Mae Ngai

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Mae Ngai
Residence New York City
Citizenship United States
Alma mater Columbia University
Awards Frederick Jackson Turner Award
Scientific career
Fields American history
Institutions Columbia University
Doctoral advisor Eric Foner

Mae M. Ngai is an American historian and Lung Family Professor of Asian American Studies and Professor of History at Columbia University.[1] She focuses on nationalism, citizenship, ethnicity, and race in 20th-century United States history.

Life, education and career[edit]

Ngai writes that "as the daughter of Chinese immigrants, [she] grew up in a home where being in Chinese and being American existed in tension, but not in contradiction", and spent "not a few years in New York's Chinatown community and labor movement as an activist and professional labor educator" before becoming an academic.[2]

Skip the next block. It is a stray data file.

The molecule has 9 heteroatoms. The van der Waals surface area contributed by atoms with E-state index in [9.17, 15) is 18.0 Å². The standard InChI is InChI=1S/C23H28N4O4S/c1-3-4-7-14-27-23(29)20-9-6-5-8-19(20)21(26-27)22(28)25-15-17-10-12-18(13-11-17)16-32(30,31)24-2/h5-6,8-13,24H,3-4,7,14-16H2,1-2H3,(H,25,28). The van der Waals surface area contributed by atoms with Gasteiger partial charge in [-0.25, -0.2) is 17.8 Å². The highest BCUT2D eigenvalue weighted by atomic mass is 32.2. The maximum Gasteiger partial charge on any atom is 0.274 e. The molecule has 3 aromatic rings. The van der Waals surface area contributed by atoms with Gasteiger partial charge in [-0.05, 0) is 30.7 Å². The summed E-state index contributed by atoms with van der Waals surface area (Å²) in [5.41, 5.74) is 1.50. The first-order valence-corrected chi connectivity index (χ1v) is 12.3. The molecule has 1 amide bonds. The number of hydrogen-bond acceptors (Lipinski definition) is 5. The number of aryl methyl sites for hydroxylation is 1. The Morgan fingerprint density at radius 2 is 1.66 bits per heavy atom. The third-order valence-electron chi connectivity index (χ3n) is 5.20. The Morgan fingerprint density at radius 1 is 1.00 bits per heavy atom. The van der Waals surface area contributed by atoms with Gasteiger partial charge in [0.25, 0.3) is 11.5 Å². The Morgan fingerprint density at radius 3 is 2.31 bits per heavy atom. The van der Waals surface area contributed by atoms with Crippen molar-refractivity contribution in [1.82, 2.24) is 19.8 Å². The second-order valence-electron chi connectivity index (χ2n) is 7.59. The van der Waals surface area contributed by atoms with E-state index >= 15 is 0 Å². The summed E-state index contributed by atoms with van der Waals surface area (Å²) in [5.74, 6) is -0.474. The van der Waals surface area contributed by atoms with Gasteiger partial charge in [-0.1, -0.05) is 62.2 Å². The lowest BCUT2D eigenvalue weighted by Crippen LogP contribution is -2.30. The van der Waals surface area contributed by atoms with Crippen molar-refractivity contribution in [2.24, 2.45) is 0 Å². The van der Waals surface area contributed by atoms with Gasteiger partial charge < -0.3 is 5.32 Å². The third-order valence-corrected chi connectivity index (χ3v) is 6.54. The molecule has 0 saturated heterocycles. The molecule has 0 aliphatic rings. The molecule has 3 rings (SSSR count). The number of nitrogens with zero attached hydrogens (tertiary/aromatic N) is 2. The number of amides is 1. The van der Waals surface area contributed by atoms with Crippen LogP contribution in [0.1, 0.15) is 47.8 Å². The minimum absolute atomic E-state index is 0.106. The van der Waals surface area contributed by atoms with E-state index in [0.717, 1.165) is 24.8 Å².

She graduated from Empire State College with a BA, from Columbia University with a M.A. in 1993, and Ph.D. in 1998, where she wrote her dissertation under Eric Foner.[3]

After graduation, Ngai obtained postdoctoral fellowships from the Social Science Research Council, the New York University School of Law, and, in 2003, the Radcliffe Institute.[3] She taught at the University of Chicago as an associate professor, before returning to Columbia as a full professor in 2006.[4]

Besides publishing in various academic journals, Ngai has written on immigration and related policy for the Washington Post, the New York Times, the Los Angeles Times, The Nation, and the Boston Review.[4]

Impossible Subjects: Illegal Aliens and the Making of Modern America discusses the creation of the legal category of an "illegal alien" in the early 20th century, and its social and historical consequences and context.[2]





  1. ^ "Department of History - Columbia University". Retrieved 10 August 2017. 
  2. ^ a b Ngai, Mae (2004). Impossible Subjects. Princeton University Press. 
  3. ^ a b "Current Fellows: Mae M. Ngai". Radcliffe Institute for Advanced Study. 
  4. ^ a b "Mae Ngai". Columbia University Department of History. 
  5. ^ "Archived copy". Archived from the original on 2011-06-04. Retrieved 2009-11-05. 

External links[edit]